Folks have been having all sorts of emotional turmoil about this new Super Mario Bros. Movie since the moment it was announced that Guardians of the Galaxy and Lego Movie star Chris Pratt would provide the voice of Mario. All that gnashing of teeth was for nothing, though. The Super Mario Bros.. Movie is both pretty funny and also just plain pretty–this movie is a feast for the eyes.
This adventure begins in Brooklyn, with a pair of brothers whose family plumbing business is–despite a stellar local TV ad featuring the Super Mario Bros.. Super Show theme–struggling. A brother-and-brother plumbing outfit? In this economy? Forget about it.
Fortunately, these normal-life problems are pretty quickly forgotten when Mario and Luigi venture deep into the sewers to try to figure out why Brooklyn’s streets are spontaneously filling with water. They discover a weirdly intricate structure that goes deep underground, but before they can explore it fully, Mario steps into the wrong pipe and is transported to the Mushroom Kingdom.
Luigi, unfortunately, ends up in Bowser’s Dark Land and then, in short order, Bowser’s dungeon. So Luigi is the damsel in distress, and it’s up to Mario and Peach to save him and all the other people/things that Bowser might like to do bad things with. And since Bowser was already in the process of conquering the universe at the start of this movie, there are plenty of people/things that he plans to do bad things with.
Peach (Anya Taylor-Joy), the ruler of the Mushroom Kingdom, needs to unite everyone else around who might be threatened by Bowser’s never-ending war of conquest. Who else is there to even unite, you may ask? Well, there’s a whole country full of Kongs who would be handy in a fight.
If it sounds like Mario is taking a backseat in his own movie, don’t worry. While it may seem like Peach is the real main character of the Super Mario Bros. Movie, that’s like calling Thorin Oakenshield the main character of The Hobbit. Yes, I’m saying that Mario in this movie is pretty much Bilbo Baggins–a short guy who everybody underestimates because he never seems to be that important or have many practical skills, but who has a penchant for being in the right place at the right time and pulling off clever surprises. He’s the wild card.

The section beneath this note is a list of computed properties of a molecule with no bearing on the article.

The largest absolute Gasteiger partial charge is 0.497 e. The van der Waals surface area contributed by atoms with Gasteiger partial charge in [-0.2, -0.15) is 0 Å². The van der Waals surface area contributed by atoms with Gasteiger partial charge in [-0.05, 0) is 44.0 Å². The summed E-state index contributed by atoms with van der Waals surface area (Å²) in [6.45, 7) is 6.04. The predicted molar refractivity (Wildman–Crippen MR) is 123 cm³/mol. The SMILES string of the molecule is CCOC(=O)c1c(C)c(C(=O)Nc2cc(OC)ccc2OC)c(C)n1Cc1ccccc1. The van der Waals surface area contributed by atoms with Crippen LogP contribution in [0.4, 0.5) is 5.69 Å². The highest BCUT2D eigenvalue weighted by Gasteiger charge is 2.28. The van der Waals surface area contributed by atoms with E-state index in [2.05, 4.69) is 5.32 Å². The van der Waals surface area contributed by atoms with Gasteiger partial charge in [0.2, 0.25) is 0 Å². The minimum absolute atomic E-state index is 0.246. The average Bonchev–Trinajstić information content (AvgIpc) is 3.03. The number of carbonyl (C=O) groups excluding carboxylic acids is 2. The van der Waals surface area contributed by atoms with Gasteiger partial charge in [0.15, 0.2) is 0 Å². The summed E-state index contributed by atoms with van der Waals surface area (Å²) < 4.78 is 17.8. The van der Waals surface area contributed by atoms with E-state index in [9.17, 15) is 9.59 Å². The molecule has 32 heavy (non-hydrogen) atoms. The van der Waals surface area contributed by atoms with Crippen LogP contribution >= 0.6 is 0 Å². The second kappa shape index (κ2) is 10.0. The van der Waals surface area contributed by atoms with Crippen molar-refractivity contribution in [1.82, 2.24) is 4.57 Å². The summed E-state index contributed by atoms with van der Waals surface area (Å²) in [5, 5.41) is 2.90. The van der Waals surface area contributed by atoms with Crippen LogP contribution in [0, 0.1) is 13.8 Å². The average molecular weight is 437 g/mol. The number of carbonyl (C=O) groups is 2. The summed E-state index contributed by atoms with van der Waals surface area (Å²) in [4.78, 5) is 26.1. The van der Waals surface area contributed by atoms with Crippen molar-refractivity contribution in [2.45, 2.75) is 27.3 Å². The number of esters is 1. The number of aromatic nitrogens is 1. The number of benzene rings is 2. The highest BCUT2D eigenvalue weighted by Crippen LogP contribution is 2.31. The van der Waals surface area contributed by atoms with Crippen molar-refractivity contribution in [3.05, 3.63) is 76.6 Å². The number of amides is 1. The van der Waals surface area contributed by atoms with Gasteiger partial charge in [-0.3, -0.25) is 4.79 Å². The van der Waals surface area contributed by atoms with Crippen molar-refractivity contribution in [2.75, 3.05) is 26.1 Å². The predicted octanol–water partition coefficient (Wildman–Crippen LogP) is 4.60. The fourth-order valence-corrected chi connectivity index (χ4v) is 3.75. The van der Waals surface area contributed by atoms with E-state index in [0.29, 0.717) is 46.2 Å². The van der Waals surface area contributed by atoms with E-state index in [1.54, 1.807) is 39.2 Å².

As for Chris Pratt’s performance as Mario: He’s fine. He’s just as good at being the likable white guy here as he usually is, and he’s usually funny when he’s supposed to be.
That’s pretty much how it goes across the board for the voice talent. Nobody is bad, and they’re all funny when they need to be in basically the ways you would expect. Seth Rogen plays Donkey Kong like he’s a Seth Rogen character in a stoner movie. Bowser, likewise, pretty much just is Jack Black, complete with a musical number that sounds like a Tenacious D ballad. Nothing to complain about there, certainly–like most of the jokes in The Super Mario Bros. Movie, the song is funny! But it’s not too funny. It’s normal funny.
But this isn’t a movie that needs to rely on the charms of its voice talent for success. Honestly, it works even better as an adventure flick than it does as a comedy, because it’s got several incredibly well-crafted action sequences that absolutely blew me away.
The Mario Kart Rainbow Road sequence that you’ve seen glimpses of in the trailers and other ads is one that folks will talk about a lot, but it’s just one of a few stellar sequences that make The Super Mario Bros. Movie rate alongside Into the Spider-Verse as a visual experience. It’s not as good as Into the Spider-Verse overall, but there’s a similar quality to the craftsmanship.
And a big part of that is the philosophy behind the adaptation. The Super Mario Bros. Movie is chock-full of Easter eggs and other references to the decades of Mario-related content. But since our enjoyment of Mario as an IP isn’t really plot-related, the filmmakers were able to incorporate everything into the aesthetic of the world.
Take, for example, a scene in the middle of the movie where Mario and Peach have a heartfelt chat under a tree, at night, in a rolling field full of Fire Flowers. It’s a shot that looks incredible in its own right–the Flowers are just a bonus for those who care. Likewise, we’ve got several platforming sequences that are direct nods to the gameplay of the Mario series, but they’re so well done and cool to watch that they don’t feel obligatory, even though they definitely were obligatory.
The Super Mario Bros. Movie never feels reverent of the Mario IP, but it’s also never disrespectful. It’s a spot that might not have worked if the film weren’t so well put together–fortunately for us, though, The Super Mario Bros., could end up being one of the best big-budget action flicks of the year.